• The project on the rare cardiovascular disorder is an example of the potential for this technology to identify and stratify patients to provide real-time, personalized clinical care using existing information in the EHR – it can be applied across multiple indications that pheno-copy as HFpEF, once the data sets are trained appropriately. This will eventually require a shift in the paradigm from the stage-gated approach used in treating patients today. The CPET project resulted in a handy risk algorithm calculator where physicians can type in the measurements for the different variables collected over the course of CPET to risk-stratify patients, increasing the accessibility and functional use of this test to provider organizations outside of the Partners healthcare system, and possibly even outside of tertiary care centers.
    • The network medicine project offers a new standard on how to reach the goal of practical precision medicine and has the potential to identify biomarkers, prognostics and molecules that contribute to homeostasis in a way that would not have been feasible up till the sheer computing power and technological advances available to us today.
  1. What’s most exciting about your role in helping the team move through the phases of commercializing their research?
    • In this role, I get to apply my background in consulting and the training I have received as a licensing manager in Partners Innovation. I have the opportunity to think through the different facets of new product planning for algorithmic-based approaches in clinical care – from learning about the different cardiovascular disorders, the current therapies and corresponding clinical trial data from those in development, current “gold” standards of technology, to thinking about the barriers to market entry.
    • For the rare cardiovascular disorder project, there is the potential to address tactical problems such as the accessibility of the EHR, and strategically also think about how to structure the intellectual property being developed. I also have the opportunity to implement a path towards commercialization in some cases. In the CPET project, I identified a champion within a commercial entity (from LinkedIn of all places!), and we have since successfully moved onto an agreement that allows the commercial entity to assess if the risk algorithm calculator can be integrated into the devices used in CPET today. For the network medicine project, I have an opening to help structure the potential funding for this project by working through the different paths that are available in the Partners healthcare system.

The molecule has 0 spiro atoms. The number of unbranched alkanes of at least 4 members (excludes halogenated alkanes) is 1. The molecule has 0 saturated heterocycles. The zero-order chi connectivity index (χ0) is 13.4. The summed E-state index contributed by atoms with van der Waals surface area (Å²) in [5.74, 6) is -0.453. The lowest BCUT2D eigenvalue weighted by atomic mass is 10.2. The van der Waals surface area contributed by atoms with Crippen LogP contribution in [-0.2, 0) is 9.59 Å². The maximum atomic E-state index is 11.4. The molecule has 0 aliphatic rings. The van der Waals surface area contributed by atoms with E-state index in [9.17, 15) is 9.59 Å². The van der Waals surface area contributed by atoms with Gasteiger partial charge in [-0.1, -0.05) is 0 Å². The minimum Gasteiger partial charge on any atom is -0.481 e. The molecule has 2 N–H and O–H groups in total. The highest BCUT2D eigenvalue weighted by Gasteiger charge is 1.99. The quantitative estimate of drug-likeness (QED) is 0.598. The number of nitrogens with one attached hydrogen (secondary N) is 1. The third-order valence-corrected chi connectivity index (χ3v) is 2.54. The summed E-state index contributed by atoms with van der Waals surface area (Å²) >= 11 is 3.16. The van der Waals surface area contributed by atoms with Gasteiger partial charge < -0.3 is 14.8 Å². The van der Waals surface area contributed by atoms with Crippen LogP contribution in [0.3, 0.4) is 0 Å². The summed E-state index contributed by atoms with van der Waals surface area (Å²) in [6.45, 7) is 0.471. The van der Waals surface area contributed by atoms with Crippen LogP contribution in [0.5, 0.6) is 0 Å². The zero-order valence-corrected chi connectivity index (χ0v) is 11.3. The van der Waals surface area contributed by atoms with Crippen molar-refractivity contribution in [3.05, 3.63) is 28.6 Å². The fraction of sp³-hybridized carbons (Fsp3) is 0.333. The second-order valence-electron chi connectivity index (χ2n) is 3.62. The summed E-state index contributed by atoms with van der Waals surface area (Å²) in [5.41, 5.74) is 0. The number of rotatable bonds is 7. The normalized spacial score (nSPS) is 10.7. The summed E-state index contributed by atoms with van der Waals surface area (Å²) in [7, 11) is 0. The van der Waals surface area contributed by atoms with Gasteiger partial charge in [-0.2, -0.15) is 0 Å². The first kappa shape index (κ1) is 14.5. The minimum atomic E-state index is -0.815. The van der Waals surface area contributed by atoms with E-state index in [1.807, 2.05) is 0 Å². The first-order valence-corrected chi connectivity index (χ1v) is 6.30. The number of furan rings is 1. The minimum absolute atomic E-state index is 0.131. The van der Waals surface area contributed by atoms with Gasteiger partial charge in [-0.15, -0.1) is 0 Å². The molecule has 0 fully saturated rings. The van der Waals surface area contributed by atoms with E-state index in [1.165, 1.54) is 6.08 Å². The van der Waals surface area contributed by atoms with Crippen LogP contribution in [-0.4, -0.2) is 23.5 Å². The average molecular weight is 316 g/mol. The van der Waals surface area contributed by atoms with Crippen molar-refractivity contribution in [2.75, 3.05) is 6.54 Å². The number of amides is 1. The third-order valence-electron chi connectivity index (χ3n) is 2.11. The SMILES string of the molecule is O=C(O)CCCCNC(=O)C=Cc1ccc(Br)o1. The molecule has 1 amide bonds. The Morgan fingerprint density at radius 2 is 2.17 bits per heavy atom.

1. What do you like best about your role?
    • It is a position where I am privy to a cross-section of insights from all the stakeholders involved in shaping a thought bubble into a tangible product that will change patient care. Not only do I get the opportunity to learn first-hand about deep and complex mechanisms of disease from world-class experts and key opinion leaders, I also get the chance to execute on developing a commercialization strategy. For example, the commercial path for the CPET project was only feasible with continual engagement by the inventor with the commercial entity to implement the “evaluation phase” of the project. I also get a detailed perspective in how industry perceives the innovation that originate from the healthcare system, which empowers me to provide tactical feedback to the project teams with the goal of developing the best possible product offering in mind. With sufficient time (and patience), I hope to be able to see the efforts put in these project materialize into tangible clinical impact for the patients our hospitals see.

In the News: Apple Heart Study

Apple has partnered with Brigham and Women’s Hospital and the American Heart Association on a study of how heart rate and mobility signals relate to hospitalizations, falls, heart health and quality of life to promote healthy movement and improved cardiovascular health.

“We are excited to be working with all the study participants and with Apple…to empower individuals to maximize their own health,” said Calum MacRae, the vice chair of Scientific Innovation for the Department of Medicine at Brigham and Women’s Hospital and Associate Professor of Medicine at Harvard Medical School.

To read the press release visit: